Testing times for independent directors

Haigreve Khaitan | Updated on December 21, 2019

Mandatory examination could ensure a level of competence, at a time when the law expects them to play a crucial role

The independent director of a company, until a few years ago, was probably one of the more non-exciting roles in the larger scheme of things in corporate India. However, with the recent paradigm shift with respect to greater governance in Indian businesses, thanks to increased regulatory scrutiny and compliance pressure, the role of an independent director is now in the spotlight.

The latest development with respect to a mandatory examination that all candidates chosen to be independent directors must appear for, reinforces the increased scrutiny that this role now faces. The expectations one has from an independent director have undergone a massive transformation.

Perhaps the sea change in the life of an independent director is best demonstrated through my own experience. Years ago, at one of the first boards that I was appointed to as an independent director (where I did not continue for very long), I remember the board meetings being centred around samosas, chai and gossip. There were no papers presented, no files for review and no strategic business discussions held.

However, a board meeting today in most companies is far removed from this. Sometimes there are heaps of files and information to be reviewed and discussed, requiring all members to do prior research and prepare adequately before the meeting.

Earlier, there was no concept of an “independent director” in the laws governing Indian listed companies. It was back in 1992 that the recommendations of the Cadbury Committee on corporate governance in the UK mentioned appointing “non-executive directors” who would bring independent views to the table.

Closer home, the recommendations of the Kumar Mangalam Birla Committee constituted by SEBI in 1999 too featured the appointment of such directors to the board. But what followed was far from ideal. Most promoters filled board seats meant for independent directors from a pool comprising of family, friends, trusted advisors, mentors, confidants and people with connections who could help open doors for the company.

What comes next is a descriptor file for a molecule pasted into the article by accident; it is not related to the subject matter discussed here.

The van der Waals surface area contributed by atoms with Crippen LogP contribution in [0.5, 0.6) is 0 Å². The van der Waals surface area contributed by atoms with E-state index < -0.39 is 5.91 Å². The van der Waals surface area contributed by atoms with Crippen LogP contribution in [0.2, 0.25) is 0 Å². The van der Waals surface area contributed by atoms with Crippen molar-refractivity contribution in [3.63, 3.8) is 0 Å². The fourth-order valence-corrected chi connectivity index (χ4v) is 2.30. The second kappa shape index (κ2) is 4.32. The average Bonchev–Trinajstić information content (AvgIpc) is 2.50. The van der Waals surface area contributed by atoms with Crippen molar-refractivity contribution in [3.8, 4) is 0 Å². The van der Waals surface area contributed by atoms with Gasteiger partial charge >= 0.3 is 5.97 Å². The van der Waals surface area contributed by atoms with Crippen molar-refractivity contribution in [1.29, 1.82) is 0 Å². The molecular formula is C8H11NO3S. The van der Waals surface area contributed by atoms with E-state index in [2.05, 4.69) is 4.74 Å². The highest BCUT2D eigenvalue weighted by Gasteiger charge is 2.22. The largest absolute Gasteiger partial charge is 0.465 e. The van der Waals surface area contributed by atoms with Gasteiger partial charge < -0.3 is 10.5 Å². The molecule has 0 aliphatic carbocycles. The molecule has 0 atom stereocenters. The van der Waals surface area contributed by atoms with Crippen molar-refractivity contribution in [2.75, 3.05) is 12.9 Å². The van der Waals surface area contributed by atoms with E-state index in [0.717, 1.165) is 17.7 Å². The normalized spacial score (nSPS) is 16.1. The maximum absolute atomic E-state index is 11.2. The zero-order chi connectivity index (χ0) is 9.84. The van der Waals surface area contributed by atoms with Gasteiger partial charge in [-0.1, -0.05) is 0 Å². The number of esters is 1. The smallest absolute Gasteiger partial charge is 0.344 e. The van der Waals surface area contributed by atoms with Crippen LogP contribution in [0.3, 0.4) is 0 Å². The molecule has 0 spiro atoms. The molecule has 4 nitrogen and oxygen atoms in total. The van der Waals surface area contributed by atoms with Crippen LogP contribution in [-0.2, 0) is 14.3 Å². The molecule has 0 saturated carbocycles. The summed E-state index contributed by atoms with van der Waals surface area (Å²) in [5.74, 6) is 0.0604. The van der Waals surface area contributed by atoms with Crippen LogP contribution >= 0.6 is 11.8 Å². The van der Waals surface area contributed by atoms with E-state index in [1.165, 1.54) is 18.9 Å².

Raising a flag

As per the Companies Act 2013, the duties of independent directors include providing equitable and independent judgment to the board, to secure and promote the interests of all stakeholders, especially minority investors and also to report concerns about any unethical behaviour, suspected fraud or violation of code of conduct.

The role of an independent director today is, hence, twofold. Firstly, one must positively contribute to the company’s strategic growth by employing one’s expertise to advise and consult the decision-makers of the company on crucial and strategic matters. And, secondly, one must act as a watchdog of sorts, providing the appropriate checks and balances to the system of key decision-making within the company.

One must note that the current business environment is marked by regulators calling for greater emphasis on corporate governance in the wake of certain frauds/scams, proxy advisory firms influencing important decisions for which shareholder approval is required, foreign players demanding greater hygiene checks for deals and global standards trickling down into India Inc. In such a scenario, the independent director’s role as a watchdog of sorts gains even more prominence.

India has come a long way. The independent director’s right to speak up is deemed sacrosanct in many boardrooms (and is indeed required by law).

The mandatory examination captures the spirit of ensuring that independent directors of companies are competent enough to take on a role which, wasn’t very demanding earlier but is a rather challenging one today. However, the way that this step is implemented will determine whether it will actually result in an overall improvement in the quality of independent directors appointed. Another criticism of the move is that the requirements from an independent director vary, based on sector, jurisdiction, global trends, etc. These complexities may not be addressed by a standardised self-administered online test.

With December being the first time that we will see such a test conducted, only time will tell if we have moved any closer to the goal motivating this move.

The writer is a senior partner at Khaitan & Co. The views are personal

Published on December 21, 2019

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